The particular composition of the polymer molecule is not critical. The material may be thermoplastic, thermoset or a mixture thereof. It may be a polycondensate, polyadduct, a modified natural polymer. Exemplary materials include polymers incorporating olefins, styrenes, acrylates, methacrylates, polyimides, polyamides, epoxies, silicones, phenolics, rubbers, halogenated polymers, polycarbonates, polyketones, urethanes, polyesters, silanes, sulfones, allyls, polyphenylene oxides, terphthalates, or mixtures thereof. Other specific illustrative examples can include repeat units or random occurrences of one or more of the following, without limitation: polyethylene, polypropylene, polystyrene, polyolefin, polyamide, polyimide, polyisobutylene, polyacrylonitrile, poly(vinyl chloride), poly(methyl methacrylate), poly(vinyl acetate), poly(vinylidene chloride), polytetrafluoroethylene, polyisoprene, polyacrylamide, polyacrylic acid, polyacrylate, poly(ethylene oxide), poly(ethyleneimine), polyamide, polyester, polyurethane, polysiloxane, polyether, polyphosphazine, polymethacrylate, and polyacetals. Polysaccharides are also preferably included within the scope of polymers. Exemplary naturally-occurring polysaccharides include cellulose, dextran, gums (e.g., guar gum, locust bean gum, tamarind xyloglucan, pullulan), and other naturally-occurring biomass. Exemplary semi-synthetic polysaccharides having industrial applications include cellulose diacetate, cellulose triacetate, acylated cellulose, carboxymethyl cellulose and hydroxypropyl cellulose. In any case, such naturally-occurring and semi-synthetic polysaccharides can be modified by reactions such as hydrolysis, esterification, alkylation, or by other reactions. The screening, however, should measure the properties of the material samples as they would occur in bulk production.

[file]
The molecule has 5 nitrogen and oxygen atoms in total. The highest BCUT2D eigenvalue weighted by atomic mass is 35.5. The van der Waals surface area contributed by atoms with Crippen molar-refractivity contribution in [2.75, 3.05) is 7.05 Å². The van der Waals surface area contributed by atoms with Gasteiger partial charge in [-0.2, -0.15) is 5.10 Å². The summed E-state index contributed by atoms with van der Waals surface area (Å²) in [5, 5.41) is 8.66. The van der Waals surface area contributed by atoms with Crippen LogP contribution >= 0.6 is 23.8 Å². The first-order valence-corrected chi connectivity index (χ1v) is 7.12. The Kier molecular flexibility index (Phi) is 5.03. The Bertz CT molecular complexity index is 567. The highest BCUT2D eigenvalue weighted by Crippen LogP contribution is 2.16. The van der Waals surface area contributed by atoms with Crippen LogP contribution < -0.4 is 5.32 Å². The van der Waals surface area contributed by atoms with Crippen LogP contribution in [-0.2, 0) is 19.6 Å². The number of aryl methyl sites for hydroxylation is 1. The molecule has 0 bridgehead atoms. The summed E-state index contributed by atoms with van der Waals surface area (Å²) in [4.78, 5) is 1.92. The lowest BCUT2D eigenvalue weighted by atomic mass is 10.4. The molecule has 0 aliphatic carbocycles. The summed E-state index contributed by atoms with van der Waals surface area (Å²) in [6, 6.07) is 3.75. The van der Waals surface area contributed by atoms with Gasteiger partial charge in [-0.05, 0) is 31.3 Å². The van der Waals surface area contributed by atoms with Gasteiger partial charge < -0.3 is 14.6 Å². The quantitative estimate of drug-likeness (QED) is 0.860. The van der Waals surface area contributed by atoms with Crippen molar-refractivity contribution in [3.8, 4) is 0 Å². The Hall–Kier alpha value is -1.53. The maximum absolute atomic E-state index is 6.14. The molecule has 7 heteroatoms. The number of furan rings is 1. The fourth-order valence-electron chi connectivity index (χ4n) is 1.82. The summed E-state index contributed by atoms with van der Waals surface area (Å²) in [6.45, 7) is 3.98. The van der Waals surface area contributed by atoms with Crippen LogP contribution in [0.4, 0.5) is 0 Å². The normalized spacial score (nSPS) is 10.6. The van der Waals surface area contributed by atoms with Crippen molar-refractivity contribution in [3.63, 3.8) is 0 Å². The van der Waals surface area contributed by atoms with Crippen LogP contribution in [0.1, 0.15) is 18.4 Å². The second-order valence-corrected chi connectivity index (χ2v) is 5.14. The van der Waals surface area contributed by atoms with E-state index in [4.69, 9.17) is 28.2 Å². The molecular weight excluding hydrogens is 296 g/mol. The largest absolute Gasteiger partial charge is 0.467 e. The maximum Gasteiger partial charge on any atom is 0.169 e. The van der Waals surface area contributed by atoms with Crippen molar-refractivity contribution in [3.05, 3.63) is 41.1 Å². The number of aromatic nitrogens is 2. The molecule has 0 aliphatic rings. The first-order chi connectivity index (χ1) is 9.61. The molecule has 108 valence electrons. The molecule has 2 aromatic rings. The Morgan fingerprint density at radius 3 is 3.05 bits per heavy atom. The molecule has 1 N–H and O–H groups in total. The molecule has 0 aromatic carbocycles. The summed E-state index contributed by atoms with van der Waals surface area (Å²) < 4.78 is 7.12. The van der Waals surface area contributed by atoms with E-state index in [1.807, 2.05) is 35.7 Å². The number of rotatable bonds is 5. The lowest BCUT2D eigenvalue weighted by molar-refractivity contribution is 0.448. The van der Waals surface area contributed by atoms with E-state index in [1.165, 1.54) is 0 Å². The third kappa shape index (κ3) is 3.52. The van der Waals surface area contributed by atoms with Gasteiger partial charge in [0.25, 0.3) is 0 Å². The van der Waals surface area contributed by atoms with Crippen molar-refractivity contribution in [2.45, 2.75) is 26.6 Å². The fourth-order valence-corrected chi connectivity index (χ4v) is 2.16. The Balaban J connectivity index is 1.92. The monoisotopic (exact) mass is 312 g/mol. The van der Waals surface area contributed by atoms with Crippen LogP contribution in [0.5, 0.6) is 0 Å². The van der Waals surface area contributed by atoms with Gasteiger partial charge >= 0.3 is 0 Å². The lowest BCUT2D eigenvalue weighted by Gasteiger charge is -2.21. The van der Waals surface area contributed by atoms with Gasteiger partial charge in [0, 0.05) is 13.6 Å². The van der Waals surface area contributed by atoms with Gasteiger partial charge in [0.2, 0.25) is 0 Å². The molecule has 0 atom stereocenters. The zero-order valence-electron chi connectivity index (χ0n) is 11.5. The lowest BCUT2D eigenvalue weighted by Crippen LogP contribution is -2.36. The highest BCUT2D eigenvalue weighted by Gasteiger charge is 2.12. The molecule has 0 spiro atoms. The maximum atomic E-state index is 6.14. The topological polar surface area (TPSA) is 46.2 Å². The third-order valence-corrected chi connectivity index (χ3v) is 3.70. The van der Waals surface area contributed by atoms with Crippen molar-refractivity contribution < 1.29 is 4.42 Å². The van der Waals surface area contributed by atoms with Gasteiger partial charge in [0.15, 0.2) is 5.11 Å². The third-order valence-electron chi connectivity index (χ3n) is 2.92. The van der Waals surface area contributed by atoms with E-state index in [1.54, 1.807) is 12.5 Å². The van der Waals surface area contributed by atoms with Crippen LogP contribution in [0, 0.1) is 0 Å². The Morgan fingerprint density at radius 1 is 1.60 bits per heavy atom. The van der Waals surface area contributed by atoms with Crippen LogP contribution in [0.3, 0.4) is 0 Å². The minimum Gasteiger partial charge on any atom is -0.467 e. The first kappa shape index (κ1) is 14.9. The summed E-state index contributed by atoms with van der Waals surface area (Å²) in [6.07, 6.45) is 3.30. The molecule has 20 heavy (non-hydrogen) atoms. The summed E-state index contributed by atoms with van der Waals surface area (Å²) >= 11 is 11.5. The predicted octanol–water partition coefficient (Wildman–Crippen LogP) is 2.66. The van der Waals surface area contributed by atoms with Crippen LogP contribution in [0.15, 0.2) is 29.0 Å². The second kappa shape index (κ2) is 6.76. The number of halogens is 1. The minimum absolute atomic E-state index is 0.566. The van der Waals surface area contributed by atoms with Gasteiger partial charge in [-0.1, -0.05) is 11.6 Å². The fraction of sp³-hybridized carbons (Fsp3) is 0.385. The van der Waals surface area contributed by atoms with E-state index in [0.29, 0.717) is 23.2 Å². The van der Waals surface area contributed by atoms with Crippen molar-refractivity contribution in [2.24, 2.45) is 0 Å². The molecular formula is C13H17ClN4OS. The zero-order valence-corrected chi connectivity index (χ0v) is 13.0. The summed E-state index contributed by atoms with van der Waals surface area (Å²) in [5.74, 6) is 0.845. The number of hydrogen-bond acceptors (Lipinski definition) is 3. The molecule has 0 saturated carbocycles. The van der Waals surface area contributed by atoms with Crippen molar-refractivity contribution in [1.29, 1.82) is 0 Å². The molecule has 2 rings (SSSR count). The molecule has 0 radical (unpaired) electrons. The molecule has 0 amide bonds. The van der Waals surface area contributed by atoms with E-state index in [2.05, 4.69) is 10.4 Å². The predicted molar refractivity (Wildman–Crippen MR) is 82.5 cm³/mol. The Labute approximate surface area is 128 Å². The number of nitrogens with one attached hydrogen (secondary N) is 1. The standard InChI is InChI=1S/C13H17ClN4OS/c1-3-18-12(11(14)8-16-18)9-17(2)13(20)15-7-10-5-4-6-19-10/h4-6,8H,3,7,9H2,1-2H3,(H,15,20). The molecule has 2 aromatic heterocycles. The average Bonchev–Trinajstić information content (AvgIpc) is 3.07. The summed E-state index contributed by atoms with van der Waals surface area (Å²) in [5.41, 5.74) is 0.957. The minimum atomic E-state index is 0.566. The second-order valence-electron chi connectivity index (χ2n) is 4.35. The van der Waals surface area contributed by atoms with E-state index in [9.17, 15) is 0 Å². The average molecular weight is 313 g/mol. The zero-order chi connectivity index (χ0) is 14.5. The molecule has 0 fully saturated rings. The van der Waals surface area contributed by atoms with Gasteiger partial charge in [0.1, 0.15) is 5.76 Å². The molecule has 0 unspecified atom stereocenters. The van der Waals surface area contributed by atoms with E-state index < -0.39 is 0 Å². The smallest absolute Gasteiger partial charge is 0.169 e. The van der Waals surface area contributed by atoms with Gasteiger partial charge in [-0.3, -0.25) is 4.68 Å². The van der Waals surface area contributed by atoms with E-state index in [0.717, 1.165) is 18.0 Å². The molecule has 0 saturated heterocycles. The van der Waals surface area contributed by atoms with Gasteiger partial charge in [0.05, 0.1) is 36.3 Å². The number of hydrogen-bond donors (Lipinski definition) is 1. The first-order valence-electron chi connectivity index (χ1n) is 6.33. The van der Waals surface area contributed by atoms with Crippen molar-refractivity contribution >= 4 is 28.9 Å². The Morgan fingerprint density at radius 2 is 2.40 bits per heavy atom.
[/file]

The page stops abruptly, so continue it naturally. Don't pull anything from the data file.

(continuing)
The polymer samples can, in any case, also include other components, such as catalysts, catalyst precursors (e.g., ligands, metal-precursors), solvents, initiators, additives, products of undesired side-reactions (e.g., polymer gel, or undesired homopolymer or copolymers) and/or impurities. Typical additives include, for example, surfactants, fillers, reinforcements, flame retardants, colorants, environmental protectants, other performance modifiers, control agents, plasticizers, cosolvents and/or accelerators, among others. In this regard, the present invention is particularly attractive for the screening of effects of variations of additives upon the characteristics of the material. The various components of the heterogeneous polymer sample can be uniformly or non-uniformly dispersed in the continuous fluid phase.